Last Sunday, the groans across Fleet Street could be heard hanging in the stuffy London night air. No journalist wants to hear that a cabinet member has resigned at 11.30pm; especially in the era of Twitter, with the pressure for an incisive and informed opinion – immediately.

Some journalists had even contacted Downing Street earlier in the evening, just to double-check what David Davis was doing at Number 10. By the looks of some of the reactions, the answer from the press office was less than honest.

However, after the next day’s drama, we have new Secretaries of State in the Foreign & Commonwealth Office; the Department for Exiting the European Union (DExEU); Health; and Digital, Culture, Media & Sport. We also have a new Attorney General, and a range of new faces lower down the pecking order – including the eighth Housing Minister since 2010, Kit Malthouse MP.

The Prime Minister survived the crucial meeting of the 1922 Committee of backbench Conservatives, and there does not appear to be the appetite to force a leadership contest that she would likely fight and win. Despite this, events raise a number of questions.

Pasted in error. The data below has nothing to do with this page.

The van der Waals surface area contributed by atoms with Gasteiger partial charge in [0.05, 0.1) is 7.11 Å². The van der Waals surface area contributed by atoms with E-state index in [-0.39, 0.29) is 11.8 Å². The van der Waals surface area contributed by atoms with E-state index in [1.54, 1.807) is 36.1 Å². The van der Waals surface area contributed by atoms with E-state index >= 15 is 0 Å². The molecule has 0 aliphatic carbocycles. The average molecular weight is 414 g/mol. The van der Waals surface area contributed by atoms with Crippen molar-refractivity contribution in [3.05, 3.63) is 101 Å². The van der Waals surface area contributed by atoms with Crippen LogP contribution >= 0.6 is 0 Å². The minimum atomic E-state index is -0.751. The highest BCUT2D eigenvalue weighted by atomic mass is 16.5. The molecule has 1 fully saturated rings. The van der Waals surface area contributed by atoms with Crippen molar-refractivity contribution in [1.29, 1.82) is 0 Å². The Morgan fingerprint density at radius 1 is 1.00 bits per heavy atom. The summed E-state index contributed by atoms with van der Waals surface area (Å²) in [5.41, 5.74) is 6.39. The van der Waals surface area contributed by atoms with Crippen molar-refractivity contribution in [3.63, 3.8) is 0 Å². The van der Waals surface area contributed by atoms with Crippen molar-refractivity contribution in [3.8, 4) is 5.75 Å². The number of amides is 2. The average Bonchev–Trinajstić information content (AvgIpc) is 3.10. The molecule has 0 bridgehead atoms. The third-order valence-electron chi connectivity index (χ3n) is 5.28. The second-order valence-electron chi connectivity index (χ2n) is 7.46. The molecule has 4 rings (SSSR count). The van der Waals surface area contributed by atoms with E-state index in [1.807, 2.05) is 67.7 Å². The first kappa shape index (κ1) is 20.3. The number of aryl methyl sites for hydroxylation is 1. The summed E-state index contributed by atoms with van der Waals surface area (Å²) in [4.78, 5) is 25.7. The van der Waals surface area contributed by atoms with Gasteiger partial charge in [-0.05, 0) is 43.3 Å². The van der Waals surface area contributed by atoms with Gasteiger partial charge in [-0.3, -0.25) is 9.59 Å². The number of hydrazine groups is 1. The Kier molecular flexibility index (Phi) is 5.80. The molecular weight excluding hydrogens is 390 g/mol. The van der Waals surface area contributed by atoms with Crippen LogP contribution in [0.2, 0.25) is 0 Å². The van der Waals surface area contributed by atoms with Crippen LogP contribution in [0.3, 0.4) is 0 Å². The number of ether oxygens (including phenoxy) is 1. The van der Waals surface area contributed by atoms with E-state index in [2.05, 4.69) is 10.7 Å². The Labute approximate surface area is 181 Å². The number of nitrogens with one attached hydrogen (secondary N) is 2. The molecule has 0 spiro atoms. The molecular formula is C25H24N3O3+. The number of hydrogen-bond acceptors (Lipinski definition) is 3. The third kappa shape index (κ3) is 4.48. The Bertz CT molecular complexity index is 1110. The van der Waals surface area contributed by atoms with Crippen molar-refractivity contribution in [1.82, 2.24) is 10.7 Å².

There were rumours following Davis’s resignation that DExEU might be disbanded entirely; certainly, Downing Street has concluded that the department is a bureaucratic bottleneck. It will be interesting to see if the new Secretary of State, Dominic Raab, is trusted to play a key role.

At DHCLG, Raab made the eye-catching claim that EU immigration has led to house prices going up by 20% over the past 25 years, arguing that the balance of supply and demand could be remedied by a new, post-Brexit immigration policy. (Overlooking, presumably, the fact that many shire Tories would see this as an indisputably good thing.)

For the property industry, it is hardly reassuring that the man who was the seventh housing minister since 2010 has already moved on, after six months, having barely completed his introductory meetings. His successor, Kit Malthouse MP, has received a lukewarm reception – not because of his personal attributes or experience, but out of an increasingly jaded sense that housing ministers are here today, and gone tomorrow.  Malthouse, a chartered accountant by trade and former deputy leader of Westminster City Council, will not only have to hit the ground running, but also stay in the post long enough to prove his worth to an industry craving both stability and ingenuity from Marsham Street.

The Prime Minister tried to make a point in the January reshuffle by attaching Housing to the Communities and Local Government brand. The issue of housing would be handled by two the of the party’s well-regarded rising stars, in Raab and Sajid Javid. Now neither remains. Draw your own conclusions.